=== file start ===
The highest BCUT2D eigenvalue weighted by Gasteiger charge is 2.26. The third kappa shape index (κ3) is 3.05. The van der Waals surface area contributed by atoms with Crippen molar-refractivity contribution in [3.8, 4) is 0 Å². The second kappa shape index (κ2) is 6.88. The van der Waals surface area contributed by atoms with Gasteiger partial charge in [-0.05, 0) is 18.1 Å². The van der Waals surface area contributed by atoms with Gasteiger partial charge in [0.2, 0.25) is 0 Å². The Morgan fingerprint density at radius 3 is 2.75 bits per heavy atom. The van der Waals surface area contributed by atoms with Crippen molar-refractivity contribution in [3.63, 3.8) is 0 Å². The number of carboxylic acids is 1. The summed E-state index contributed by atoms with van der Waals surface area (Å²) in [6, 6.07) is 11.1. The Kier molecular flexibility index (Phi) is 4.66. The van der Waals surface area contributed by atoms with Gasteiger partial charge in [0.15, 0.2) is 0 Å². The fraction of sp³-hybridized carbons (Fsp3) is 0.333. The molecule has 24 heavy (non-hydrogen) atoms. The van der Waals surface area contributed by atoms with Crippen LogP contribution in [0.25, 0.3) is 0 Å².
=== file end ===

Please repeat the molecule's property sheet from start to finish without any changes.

The highest BCUT2D eigenvalue weighted by Gasteiger charge is 2.26. The third kappa shape index (κ3) is 3.05. The van der Waals surface area contributed by atoms with Crippen molar-refractivity contribution in [3.8, 4) is 0 Å². The second kappa shape index (κ2) is 6.88. The van der Waals surface area contributed by atoms with Gasteiger partial charge in [-0.05, 0) is 18.1 Å². The van der Waals surface area contributed by atoms with Gasteiger partial charge in [0.2, 0.25) is 0 Å². The Morgan fingerprint density at radius 3 is 2.75 bits per heavy atom. The van der Waals surface area contributed by atoms with Crippen molar-refractivity contribution in [3.63, 3.8) is 0 Å². The number of carboxylic acids is 1. The summed E-state index contributed by atoms with van der Waals surface area (Å²) in [6, 6.07) is 11.1. The Kier molecular flexibility index (Phi) is 4.66. The van der Waals surface area contributed by atoms with Gasteiger partial charge in [0.15, 0.2) is 0 Å². The fraction of sp³-hybridized carbons (Fsp3) is 0.333. The molecule has 24 heavy (non-hydrogen) atoms. The van der Waals surface area contributed by atoms with Crippen LogP contribution in [0.25, 0.3) is 0 Å².